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 This morning we were joined by Julie Lydon, Vice Chancellor of the University of Glamorgan, who discussed the vital importance of the Higher Education sector to Wales’ economy, as well as the impact of recent “seismic shifts” in the market on students, employers and institutions.

Having been a graduate, lecturer, and on the senior management team at two previous institutions, Julie is exceptionally experienced on “both sides of the business-university fence”. Higher Education (HE) is a major employer across the UK, and the University of Glamorgan is no exception; encompassing 2500 staff over 6 sites, the institution has a turnover of £150million. Yet the economic impact of the HE sector reaches further than this. Julie stated that for every £1 of funding from the Government, Welsh students contribute £5.60. While Julie was keen to stress that universities are not businesses, with this in mind, they must run “in a businesslike way”.

The University of Glamorgan’s acute understanding of the business world is indeed one of its strongest selling points. Founded in 1913 (and celebrating its centenary next year), combining academic excellence with understanding the needs of employers is “part of its DNA”. Successful universities need to work with employers and provide the courses that they are looking for.

However, a degree is “only part of making an employee”. Work experience was one of the university’s founding principles, and remains “vital”. For students unable to partake in industry placements, the Glam Edge programme and investment in the “student experience” as a whole encourage Glamorgan graduates to develop the skills and awareness to succeed in their chosen industries. And they are succeeding: 93% of Glamorgan graduates are in employment or further study after 6 months, the highest rate of any Welsh university.

However, Julie is aware of the fundamental changes to the sector, and the need for institutions to adapt and grow accordingly. The changes in tuition fees led to an expected reduction in applications, with 54,000 fewer students entering HE across the UK, costing the sector an estimated £1billion. While nobody currently knows if this is a “blip”, Julie is confident that it is at least a trend.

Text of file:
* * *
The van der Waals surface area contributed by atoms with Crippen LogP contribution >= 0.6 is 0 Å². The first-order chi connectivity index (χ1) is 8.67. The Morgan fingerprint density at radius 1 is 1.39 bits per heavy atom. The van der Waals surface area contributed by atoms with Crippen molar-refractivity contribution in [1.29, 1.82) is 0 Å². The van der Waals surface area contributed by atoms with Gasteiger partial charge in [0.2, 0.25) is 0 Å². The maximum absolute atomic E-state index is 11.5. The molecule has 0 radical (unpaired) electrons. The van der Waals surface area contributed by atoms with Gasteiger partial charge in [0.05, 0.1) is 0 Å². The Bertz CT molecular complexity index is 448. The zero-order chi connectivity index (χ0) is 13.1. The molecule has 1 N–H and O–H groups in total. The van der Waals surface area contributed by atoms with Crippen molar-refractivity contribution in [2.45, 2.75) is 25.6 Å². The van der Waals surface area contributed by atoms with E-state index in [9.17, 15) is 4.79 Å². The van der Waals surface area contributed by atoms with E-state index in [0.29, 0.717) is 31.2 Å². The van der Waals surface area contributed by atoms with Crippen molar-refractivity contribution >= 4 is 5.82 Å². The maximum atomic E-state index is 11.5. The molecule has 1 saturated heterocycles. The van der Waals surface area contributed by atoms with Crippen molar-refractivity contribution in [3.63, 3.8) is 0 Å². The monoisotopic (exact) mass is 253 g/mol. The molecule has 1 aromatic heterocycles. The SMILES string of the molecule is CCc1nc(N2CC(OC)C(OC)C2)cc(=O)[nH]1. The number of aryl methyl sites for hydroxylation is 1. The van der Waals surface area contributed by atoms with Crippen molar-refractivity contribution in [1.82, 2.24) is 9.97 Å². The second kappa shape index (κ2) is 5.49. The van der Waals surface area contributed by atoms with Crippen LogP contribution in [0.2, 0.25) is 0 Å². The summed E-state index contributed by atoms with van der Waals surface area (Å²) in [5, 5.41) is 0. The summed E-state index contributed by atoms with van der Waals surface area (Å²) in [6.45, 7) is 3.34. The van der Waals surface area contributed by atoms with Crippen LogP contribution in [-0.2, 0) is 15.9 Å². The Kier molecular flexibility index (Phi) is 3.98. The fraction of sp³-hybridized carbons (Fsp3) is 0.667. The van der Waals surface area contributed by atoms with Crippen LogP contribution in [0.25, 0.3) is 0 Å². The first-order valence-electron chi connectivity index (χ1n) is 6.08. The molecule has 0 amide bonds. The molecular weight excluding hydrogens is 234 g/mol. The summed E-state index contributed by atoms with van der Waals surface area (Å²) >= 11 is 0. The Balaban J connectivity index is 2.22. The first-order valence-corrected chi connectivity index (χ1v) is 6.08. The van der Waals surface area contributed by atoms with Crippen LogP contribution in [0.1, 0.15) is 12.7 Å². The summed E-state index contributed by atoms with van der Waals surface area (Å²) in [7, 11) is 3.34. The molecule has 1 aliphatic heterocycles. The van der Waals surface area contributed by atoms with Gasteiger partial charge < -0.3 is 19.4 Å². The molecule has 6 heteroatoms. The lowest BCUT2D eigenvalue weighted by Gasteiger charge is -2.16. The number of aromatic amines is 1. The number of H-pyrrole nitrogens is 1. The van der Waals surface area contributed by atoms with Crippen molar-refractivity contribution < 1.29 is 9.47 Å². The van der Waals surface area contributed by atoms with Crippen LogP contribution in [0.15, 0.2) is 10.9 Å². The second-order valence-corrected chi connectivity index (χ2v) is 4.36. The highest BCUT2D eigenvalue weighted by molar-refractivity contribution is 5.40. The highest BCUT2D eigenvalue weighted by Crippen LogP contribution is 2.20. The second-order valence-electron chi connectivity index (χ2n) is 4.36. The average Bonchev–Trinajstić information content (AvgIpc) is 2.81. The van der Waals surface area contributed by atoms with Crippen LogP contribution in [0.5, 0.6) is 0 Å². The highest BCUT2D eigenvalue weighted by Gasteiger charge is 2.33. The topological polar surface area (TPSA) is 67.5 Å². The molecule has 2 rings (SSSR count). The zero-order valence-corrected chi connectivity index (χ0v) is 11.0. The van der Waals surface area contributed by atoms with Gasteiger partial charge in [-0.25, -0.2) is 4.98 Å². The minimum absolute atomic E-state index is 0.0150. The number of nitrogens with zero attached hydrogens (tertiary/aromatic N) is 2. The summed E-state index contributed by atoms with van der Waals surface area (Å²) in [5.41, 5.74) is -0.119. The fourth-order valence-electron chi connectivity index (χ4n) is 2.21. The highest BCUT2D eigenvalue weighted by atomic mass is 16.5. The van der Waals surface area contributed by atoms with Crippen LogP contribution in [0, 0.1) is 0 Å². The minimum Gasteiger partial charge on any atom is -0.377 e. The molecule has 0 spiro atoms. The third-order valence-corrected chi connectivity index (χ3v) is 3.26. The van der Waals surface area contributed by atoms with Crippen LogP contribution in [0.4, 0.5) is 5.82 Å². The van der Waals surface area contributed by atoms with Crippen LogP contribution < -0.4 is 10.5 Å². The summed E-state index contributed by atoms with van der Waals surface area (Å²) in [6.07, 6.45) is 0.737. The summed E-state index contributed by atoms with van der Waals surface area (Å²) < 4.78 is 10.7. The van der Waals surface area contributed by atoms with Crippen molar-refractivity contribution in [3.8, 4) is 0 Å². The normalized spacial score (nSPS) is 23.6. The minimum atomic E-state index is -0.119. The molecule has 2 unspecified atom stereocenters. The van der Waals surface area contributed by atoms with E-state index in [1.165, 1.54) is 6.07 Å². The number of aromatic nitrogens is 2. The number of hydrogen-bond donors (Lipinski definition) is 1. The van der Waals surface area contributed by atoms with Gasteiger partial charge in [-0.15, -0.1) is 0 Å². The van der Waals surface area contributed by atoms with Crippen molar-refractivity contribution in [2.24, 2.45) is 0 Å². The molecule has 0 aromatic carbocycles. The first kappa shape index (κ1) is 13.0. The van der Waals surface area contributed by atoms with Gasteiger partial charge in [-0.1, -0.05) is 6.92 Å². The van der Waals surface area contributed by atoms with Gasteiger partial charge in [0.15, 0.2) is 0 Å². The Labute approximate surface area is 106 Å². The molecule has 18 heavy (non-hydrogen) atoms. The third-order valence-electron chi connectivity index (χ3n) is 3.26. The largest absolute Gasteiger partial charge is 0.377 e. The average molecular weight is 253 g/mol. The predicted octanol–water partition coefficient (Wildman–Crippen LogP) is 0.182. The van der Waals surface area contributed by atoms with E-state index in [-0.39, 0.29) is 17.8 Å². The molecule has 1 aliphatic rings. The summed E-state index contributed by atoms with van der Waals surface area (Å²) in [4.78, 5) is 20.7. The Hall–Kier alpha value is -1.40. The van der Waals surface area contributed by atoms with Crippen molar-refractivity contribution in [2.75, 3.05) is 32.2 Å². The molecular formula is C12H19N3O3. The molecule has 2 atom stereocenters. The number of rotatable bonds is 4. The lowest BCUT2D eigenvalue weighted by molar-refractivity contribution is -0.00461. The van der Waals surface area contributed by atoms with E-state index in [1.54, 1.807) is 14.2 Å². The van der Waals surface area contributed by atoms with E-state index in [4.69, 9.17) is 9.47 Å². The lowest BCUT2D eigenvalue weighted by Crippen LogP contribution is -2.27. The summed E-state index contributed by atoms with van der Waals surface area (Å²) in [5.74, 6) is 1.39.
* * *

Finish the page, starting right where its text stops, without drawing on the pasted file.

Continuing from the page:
With this in mind, Wales’ HE institutions need to “stop looking inwards”, and consider how they can compete on a national and international stage. Next year Glamorgan takes a bold step towards this by merging with the University of Wales, Newport. Partnering a Russell Group, research-minded university with an employability-focused university is a “powerful pitch”, which will help the new institution “take on the big players” in metropolitan regions across the UK. More than this, it will enable traditionally “underserviced” regions in both the heart of Cardiff and across the Valleys to access HE and the benefits it brings.

In a climate that often asks “what the point of going to university is” these days, Julie’s discussion and inspiring examples underscored that there are always more opportunities for those with degrees than those without. Unlocking this potential benefits not the individual, their future employers, and undoubtedly Wales’ economy too.